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Inside Internal Controls

News and discussion on implementing risk management

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Director liability

Top 10 most read Inside Internal Controls posts 2016 & Season’s Greetings

We are signing off with a list of the top 10 most read Inside Internal Controls posts 2016. Privacy issues and director’s liability seem to have been hot topics this year with several blog posts on the topics making it on the list. The top 10 most read Inside Internal Controls posts 2016 Director’s liability […]

 

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Canadian corporate directors may be liable for unpaid wages

A recent arbitration decision out of the province of Quebec (available in French only) involving the director of a bankrupt corporation serves as a reminder that directors can be personally liable for unpaid employee wages, notice of termination, and vacation pay.

 

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Ontario Ministry’s expert report recommends big changes to province’s corporate laws

On July 9, 2015, an expert panel convened by the Ontario Ministry of Government and Consumer Services (MGCS) released their final report (the Expert Report) containing many broad recommendations on how to modernize Ontario’s increasingly outdated business legislation. The Expert Report dealt with laws relating to corporations, partnerships, secured lending and other commercial activities. Taken […]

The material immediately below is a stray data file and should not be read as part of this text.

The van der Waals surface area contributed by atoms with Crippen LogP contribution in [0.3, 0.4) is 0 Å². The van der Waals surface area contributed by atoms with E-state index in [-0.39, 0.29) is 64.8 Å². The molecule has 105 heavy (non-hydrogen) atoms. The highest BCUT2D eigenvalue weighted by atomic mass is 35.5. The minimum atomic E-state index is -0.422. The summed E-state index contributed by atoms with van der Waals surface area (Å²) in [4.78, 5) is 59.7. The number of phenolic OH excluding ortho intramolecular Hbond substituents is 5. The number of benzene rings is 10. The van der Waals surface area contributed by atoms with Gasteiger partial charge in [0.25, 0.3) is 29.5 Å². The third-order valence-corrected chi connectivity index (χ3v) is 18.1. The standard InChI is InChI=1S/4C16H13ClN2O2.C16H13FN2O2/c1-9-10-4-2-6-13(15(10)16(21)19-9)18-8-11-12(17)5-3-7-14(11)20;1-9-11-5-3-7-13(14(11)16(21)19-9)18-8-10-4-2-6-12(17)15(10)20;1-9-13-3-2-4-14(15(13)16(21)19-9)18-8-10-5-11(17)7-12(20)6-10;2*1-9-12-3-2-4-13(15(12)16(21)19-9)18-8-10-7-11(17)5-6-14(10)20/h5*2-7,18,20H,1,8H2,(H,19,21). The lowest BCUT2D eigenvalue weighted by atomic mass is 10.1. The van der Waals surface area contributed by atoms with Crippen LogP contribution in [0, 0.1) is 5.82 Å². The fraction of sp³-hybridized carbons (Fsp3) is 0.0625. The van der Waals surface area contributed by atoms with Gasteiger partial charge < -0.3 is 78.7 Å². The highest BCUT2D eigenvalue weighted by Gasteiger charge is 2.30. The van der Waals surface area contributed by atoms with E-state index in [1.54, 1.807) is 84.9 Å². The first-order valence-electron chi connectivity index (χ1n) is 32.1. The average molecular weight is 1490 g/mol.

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Supreme Court rules against director of a charity

As Counsel for Ms. Guindon in her case with the Minister of National Revenue we have kept our readers abreast of developments as the appeal wended its way to the Supreme Court of Canada. On July 31st, 2015 the Supreme Court issued its ruling in the matter thus ending the appeal for Ms. Guindon. The Supreme Court found…

 

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Credit-proofing charity assets

Most charities and not-for-profit organizations are incorporated as non share capital corporations. These corporations are considered separate legal entities from their members or directors. This ‘separateness’ protects the members (and to a large extent directors) from being personally liable in the event the organization finds itself liable for damages as a result of a court finding.

 

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Why every charity should consider incorporation

Before a group can be registered as a charity, there has to actually be some legal thing to register. This means that every charity faces the choice of which legal structure to use. A charity can be constituted as a trust, an unincorporated association, or a corporation.

 

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